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Aspartame and Bipolar

Aspartame is an artificial food sweetener discovered in 1965 and became a popular diet additive. As aspartames popularity grew, so did questions about aspartames effects. A 2007 review of many aspartame studies in "Critical Reviews of Toxicology" declared the additive safe for most people, but a 1994 study suggests that it may not be good for people with mood disorders. It was declared unsafe for people suffering from phenylketonuria, a rare hereditary enzyme defect, and they must avoid aspartame, according to the Mayo Clinic. The additive was also blamed for causing many illnesses, including cancer. The artificial sweetener industry, represented by the Calorie Control Council, has contested these accusations, and later scientific studies appear to back some of the industrys safety claims. However, a 1994 study suggesting that aspartame has a negative effect on patients with mood disorders raises troubling questions, according to the National Institutes of Health.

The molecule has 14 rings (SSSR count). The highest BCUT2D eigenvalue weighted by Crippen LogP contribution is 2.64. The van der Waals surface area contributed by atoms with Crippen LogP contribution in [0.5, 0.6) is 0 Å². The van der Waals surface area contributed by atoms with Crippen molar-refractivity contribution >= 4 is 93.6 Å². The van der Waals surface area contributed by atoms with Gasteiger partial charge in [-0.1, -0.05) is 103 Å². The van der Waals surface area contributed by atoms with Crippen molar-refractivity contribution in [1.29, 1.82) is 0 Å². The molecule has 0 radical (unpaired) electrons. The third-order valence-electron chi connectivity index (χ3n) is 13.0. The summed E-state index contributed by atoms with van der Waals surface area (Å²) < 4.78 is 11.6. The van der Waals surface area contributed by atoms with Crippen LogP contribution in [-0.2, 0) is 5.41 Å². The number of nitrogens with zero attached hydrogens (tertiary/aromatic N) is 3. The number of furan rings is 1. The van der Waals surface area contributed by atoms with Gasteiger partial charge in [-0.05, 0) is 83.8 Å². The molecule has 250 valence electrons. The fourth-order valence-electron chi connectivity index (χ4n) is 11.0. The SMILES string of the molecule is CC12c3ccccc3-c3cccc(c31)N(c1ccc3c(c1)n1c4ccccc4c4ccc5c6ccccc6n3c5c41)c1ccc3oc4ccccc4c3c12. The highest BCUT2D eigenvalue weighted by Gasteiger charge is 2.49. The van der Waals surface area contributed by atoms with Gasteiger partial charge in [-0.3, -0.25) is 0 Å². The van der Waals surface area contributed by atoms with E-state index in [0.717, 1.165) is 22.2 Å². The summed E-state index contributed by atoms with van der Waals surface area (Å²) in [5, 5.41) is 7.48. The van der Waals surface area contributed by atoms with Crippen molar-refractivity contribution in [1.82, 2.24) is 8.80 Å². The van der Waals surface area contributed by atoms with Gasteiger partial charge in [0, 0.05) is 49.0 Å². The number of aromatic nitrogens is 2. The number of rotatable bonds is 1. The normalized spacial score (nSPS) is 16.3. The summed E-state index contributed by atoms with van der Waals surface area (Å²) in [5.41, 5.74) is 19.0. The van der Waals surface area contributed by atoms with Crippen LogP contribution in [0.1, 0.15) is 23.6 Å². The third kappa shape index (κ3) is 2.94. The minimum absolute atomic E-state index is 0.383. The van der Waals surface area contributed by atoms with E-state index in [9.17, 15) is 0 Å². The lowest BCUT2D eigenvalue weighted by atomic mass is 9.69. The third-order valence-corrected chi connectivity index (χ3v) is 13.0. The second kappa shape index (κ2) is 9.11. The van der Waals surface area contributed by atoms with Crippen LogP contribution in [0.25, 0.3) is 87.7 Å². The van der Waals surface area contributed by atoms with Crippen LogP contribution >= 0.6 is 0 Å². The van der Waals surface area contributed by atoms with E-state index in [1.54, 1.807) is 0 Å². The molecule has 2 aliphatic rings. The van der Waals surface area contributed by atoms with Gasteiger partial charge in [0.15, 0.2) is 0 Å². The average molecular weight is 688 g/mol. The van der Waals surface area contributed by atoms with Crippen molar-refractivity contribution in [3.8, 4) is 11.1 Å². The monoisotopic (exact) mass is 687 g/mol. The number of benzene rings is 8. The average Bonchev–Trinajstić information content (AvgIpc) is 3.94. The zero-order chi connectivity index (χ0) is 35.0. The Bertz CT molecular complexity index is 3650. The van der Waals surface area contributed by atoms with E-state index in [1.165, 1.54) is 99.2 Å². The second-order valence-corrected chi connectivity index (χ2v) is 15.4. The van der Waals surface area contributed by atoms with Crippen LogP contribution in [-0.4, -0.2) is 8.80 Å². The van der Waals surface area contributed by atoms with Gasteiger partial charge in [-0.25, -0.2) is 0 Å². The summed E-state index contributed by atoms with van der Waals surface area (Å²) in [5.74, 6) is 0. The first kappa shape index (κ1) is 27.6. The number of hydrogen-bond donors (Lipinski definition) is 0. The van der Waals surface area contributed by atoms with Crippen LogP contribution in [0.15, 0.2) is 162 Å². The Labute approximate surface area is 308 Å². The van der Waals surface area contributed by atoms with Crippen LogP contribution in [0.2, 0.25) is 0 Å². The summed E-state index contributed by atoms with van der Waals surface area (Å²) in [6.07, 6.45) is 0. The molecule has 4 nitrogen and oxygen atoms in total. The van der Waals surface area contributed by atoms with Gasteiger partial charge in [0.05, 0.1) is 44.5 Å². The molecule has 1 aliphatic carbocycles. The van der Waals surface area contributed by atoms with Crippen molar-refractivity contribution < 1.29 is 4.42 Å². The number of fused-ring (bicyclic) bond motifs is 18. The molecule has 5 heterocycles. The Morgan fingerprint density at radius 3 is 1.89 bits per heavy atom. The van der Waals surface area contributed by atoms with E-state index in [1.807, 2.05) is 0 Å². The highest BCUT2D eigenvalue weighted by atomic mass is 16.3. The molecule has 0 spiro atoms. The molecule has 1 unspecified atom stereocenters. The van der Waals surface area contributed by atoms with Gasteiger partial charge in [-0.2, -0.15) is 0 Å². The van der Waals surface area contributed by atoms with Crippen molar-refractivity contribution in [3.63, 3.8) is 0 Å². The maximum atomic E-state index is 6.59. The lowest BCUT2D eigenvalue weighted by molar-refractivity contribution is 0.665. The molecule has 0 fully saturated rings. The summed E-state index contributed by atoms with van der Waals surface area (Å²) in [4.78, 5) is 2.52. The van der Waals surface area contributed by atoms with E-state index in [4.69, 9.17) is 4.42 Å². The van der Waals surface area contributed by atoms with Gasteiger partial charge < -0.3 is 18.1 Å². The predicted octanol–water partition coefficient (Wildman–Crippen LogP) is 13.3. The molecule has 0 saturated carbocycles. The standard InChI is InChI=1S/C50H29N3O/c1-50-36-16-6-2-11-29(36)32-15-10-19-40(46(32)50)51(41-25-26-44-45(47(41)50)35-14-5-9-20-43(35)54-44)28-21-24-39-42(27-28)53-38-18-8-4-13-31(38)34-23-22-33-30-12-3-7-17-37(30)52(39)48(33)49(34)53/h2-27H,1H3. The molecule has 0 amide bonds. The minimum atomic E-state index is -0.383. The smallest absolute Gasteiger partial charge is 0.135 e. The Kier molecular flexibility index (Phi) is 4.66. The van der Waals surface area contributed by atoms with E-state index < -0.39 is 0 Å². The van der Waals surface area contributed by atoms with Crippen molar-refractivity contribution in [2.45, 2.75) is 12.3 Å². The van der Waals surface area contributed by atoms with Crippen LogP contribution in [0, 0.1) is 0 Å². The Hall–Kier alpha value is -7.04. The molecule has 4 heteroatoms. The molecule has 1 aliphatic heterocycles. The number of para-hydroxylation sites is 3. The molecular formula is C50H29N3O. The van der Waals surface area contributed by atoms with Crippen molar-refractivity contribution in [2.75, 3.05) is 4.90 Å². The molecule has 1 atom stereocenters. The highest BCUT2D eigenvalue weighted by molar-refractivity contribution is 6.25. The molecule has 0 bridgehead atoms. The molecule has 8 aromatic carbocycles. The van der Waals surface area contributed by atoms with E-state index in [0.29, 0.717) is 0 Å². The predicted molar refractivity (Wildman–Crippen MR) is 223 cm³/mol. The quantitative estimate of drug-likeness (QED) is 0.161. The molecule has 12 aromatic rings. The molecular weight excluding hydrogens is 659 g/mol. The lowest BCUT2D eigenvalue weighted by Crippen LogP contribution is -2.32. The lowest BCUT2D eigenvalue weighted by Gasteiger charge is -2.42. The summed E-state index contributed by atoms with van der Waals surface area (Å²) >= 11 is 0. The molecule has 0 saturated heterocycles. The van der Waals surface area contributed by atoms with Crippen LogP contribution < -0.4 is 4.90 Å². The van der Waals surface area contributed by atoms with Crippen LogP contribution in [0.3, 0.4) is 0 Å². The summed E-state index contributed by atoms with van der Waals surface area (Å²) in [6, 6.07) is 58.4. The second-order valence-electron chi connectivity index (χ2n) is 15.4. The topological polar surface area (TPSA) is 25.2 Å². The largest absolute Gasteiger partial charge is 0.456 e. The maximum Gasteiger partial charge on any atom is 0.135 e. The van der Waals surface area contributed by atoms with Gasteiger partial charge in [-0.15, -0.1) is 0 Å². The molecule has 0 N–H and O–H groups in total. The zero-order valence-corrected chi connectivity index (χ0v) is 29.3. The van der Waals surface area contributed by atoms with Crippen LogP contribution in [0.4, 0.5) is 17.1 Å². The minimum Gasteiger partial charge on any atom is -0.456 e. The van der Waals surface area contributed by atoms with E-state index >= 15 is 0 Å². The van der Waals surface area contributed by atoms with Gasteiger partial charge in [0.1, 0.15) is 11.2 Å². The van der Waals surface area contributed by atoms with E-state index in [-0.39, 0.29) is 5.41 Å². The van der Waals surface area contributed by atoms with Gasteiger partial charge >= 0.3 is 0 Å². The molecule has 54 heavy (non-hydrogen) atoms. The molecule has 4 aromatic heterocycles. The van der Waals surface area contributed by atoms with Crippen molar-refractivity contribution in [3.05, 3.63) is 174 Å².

Bipolar disorder is a genetic illness. Bipolar disorder symptoms manifest as extreme shifts of mood, from major highs to crushing lows. Although the illness cannot be cured, most patients can lead basically normal lives through medication, therapy and healthy lifestyles. In unipolar disorder, the patient does not have the major highs, but experiences severe depressions. Because the two mood disorders are often found in the same families, it is thought that when a substance harms unipolar disorder patients, it may be off limits to bipolar patients as well.

 

In 1993, Dr. Ralph G. Walton, former Psychiatry Department Chairman at Northeastern Ohio Universities, submitted a study of how aspartame affected unipolar disorder patients and individuals who did not have unipolar disorder. Members of each group were exposed either to aspartame or a placebo for a week. He had intended to recruit 40 people for the study, but had to stop the study after 13 people were signed up, because the negative impact of aspartame on the unipolar patients was too great to justify continuing the study.

 

No subsequent study of aspartame and bipolar patients seems to have been done since Dr. Waltons study. Sporadic complaints about aspartame appear on bipolar patients online forums, but those reports don constitute scientific evidence. A 2007 study by Dr. Bernadene A. Magnus of the Burdock Group and her colleagues at several universities surveyed the results of many scientific studies of aspartame, which had utilized both animals and people, and issued a sweeping denial of all accusations against aspartame, characterizing it as safe.

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